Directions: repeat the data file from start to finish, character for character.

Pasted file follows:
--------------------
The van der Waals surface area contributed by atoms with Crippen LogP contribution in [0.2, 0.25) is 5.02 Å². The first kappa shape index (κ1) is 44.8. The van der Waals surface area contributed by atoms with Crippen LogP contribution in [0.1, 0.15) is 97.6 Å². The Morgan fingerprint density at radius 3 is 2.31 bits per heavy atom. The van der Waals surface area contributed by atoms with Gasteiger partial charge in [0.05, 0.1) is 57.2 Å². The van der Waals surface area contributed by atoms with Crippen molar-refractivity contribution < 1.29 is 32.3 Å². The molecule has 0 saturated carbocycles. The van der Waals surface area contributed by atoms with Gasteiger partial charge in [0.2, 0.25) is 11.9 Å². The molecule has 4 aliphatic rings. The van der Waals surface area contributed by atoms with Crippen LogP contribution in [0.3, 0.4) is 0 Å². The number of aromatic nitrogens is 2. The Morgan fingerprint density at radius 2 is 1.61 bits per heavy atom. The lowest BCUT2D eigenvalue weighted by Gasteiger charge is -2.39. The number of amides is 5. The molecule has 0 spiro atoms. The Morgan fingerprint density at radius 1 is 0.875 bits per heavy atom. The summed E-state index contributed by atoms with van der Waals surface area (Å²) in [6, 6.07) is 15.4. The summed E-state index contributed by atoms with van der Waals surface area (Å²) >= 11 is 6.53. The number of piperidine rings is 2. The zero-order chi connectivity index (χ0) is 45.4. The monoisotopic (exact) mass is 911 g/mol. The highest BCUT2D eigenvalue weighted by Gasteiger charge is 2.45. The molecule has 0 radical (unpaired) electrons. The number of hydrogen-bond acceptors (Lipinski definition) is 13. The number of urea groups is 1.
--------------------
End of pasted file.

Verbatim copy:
The van der Waals surface area contributed by atoms with Crippen LogP contribution in [0.2, 0.25) is 5.02 Å². The first kappa shape index (κ1) is 44.8. The van der Waals surface area contributed by atoms with Crippen LogP contribution in [0.1, 0.15) is 97.6 Å². The Morgan fingerprint density at radius 3 is 2.31 bits per heavy atom. The van der Waals surface area contributed by atoms with Gasteiger partial charge in [0.05, 0.1) is 57.2 Å². The van der Waals surface area contributed by atoms with Crippen molar-refractivity contribution < 1.29 is 32.3 Å². The molecule has 0 saturated carbocycles. The van der Waals surface area contributed by atoms with Gasteiger partial charge in [0.2, 0.25) is 11.9 Å². The molecule has 4 aliphatic rings. The van der Waals surface area contributed by atoms with Crippen LogP contribution in [0.3, 0.4) is 0 Å². The number of aromatic nitrogens is 2. The Morgan fingerprint density at radius 2 is 1.61 bits per heavy atom. The lowest BCUT2D eigenvalue weighted by Gasteiger charge is -2.39. The number of amides is 5. The molecule has 0 spiro atoms. The Morgan fingerprint density at radius 1 is 0.875 bits per heavy atom. The summed E-state index contributed by atoms with van der Waals surface area (Å²) in [6, 6.07) is 15.4. The summed E-state index contributed by atoms with van der Waals surface area (Å²) >= 11 is 6.53. The number of piperidine rings is 2. The zero-order chi connectivity index (χ0) is 45.4. The monoisotopic (exact) mass is 911 g/mol. The highest BCUT2D eigenvalue weighted by Gasteiger charge is 2.45. The molecule has 0 radical (unpaired) electrons. The number of hydrogen-bond acceptors (Lipinski definition) is 13. The number of urea groups is 1.